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Reblogged:Two Thinkers on Hirsi Ali's Capitulation

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In which a light going out signifies a wake-up call.

I am glad to see that I was hardly the only one disappointed to learn that Ayaan Hirsi Ali -- who had traveled so far intellectually from her religious upbringing -- has chosen to profess religion.

Yaron Brook does an outstanding job in his podcast (also embedded below) considering and addressing the points she made in her essay to that effect.

The strength of Brook's presentation is that it is even-handed. He shows due respect for Hirsi Ali's past strength of character, intellect, and accomplishments. Doing so sets the context necessary to show several things about this move, including: why it is surprising, why it is nevertheless understandable on a couple of levels, and why it is so disappointing.

If I recall correctly, Brook said at one point, A light has gone out.

That is absolutely true.

I have only begun reading Watkins's analysis, but Brook mentioned it towards the end of his, and per Brook, and my reading so far, he argues in a similar vein.

His opening is strong, and is a call to arms to those of us who see the issue at stake for the West better than those who are mistakenly or otherwise relying on Christianity to bolster her during these challenging times:
... Ayaan's account has nothing to say about why she thinks Christianity is true. There are no arguments offered for the existence of God and no arguments offered for the reliability of the New Testament.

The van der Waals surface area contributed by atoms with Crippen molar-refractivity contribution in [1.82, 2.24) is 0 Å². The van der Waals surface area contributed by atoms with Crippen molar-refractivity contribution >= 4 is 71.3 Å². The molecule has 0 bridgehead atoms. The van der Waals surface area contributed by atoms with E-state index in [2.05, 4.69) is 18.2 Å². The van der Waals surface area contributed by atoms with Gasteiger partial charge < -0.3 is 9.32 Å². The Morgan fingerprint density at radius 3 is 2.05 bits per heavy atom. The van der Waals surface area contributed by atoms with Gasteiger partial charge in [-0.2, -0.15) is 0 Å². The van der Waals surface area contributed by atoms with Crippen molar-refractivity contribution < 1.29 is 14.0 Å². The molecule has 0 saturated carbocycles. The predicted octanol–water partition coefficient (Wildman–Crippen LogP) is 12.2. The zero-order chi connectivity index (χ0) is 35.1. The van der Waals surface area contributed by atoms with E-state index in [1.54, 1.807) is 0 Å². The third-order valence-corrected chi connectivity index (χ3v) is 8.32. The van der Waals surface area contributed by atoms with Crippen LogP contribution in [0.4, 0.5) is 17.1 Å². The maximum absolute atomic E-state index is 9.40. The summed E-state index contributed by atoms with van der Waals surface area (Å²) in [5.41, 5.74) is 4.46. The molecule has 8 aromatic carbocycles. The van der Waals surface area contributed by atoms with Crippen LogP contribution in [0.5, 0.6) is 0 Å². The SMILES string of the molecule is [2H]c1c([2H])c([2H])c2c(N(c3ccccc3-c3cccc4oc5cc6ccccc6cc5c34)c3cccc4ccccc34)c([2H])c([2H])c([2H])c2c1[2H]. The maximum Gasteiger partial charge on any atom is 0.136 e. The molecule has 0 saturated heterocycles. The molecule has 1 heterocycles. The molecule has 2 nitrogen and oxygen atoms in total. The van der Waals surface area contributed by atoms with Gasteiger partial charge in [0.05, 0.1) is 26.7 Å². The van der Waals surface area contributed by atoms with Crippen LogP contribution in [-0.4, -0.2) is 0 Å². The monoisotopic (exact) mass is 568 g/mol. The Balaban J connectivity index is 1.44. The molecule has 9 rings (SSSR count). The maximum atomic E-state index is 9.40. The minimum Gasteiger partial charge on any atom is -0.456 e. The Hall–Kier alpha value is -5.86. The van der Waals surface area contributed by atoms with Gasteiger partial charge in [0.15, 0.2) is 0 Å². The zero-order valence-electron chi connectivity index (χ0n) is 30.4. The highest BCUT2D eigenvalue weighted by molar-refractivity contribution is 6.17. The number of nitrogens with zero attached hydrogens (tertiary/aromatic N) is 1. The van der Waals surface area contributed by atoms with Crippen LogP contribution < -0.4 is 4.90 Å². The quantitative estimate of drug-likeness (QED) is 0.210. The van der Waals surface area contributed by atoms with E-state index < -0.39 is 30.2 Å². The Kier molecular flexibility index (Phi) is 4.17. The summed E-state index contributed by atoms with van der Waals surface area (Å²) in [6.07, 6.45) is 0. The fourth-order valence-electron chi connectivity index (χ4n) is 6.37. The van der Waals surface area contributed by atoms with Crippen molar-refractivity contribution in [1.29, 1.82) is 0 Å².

But there is an argument. Not for the conclusion that Christianity is true, but for the conclusion that Christianity is necessary. It is necessary, Ayaan believes, to uphold the value of western civilization and it is necessary for the individual seeking meaning and purpose.

This is not a new argument. Christians have been making it forever, but it was Jordan Peterson who most effectively injected it into the current debate. Peterson used it to win over Dave Rubin. Now, with Ayaan, he's claimed another scalp.

All of this was avoidable. Peterson's argument is a bad argument. But no atheist has stepped up to convincingly answer it because there is no moral leadership among today's secular thinkers. Instead of offering the world an inspiring rational moral ideal, atheists have evaded the issue, or, worse, embraced a secular form of Christian ethics.

We can do better. [bold in original]
Fellow travelers will know where this is going, in the sense that we know of a rational alternative to the faith, renunciation, and sacrifice that Christianity upholds over reason, love of life, and the rational pursuit of values.

But both go further: It is up to those of us who do know better to find a way to get that knowledge out there more effectively.

Brook quite thoroughly demolishes Hirsi Ali's worse-than-baseless assertion that Christianity alone can uphold dignity and rights. Whether Hirsi Ali's profession of faith is sincere on some level or driven by panic does not matter: Joining forces with the same people who brought us the Dark Ages (and were only dragged into the Renaissance and Enlightenment kicking and screaming) will prove the final nail in the coffin for the West, and not its salvation.

Watkins is right that we can do better, but after listening to Brook, it becomes clear that we must do better.

Fortunately, we know what the Christians can only profess to take on faith: the truth is on our side. In a war that has us outnumbered and off the initiative, we do at least have the most important advantage.

-- CAV

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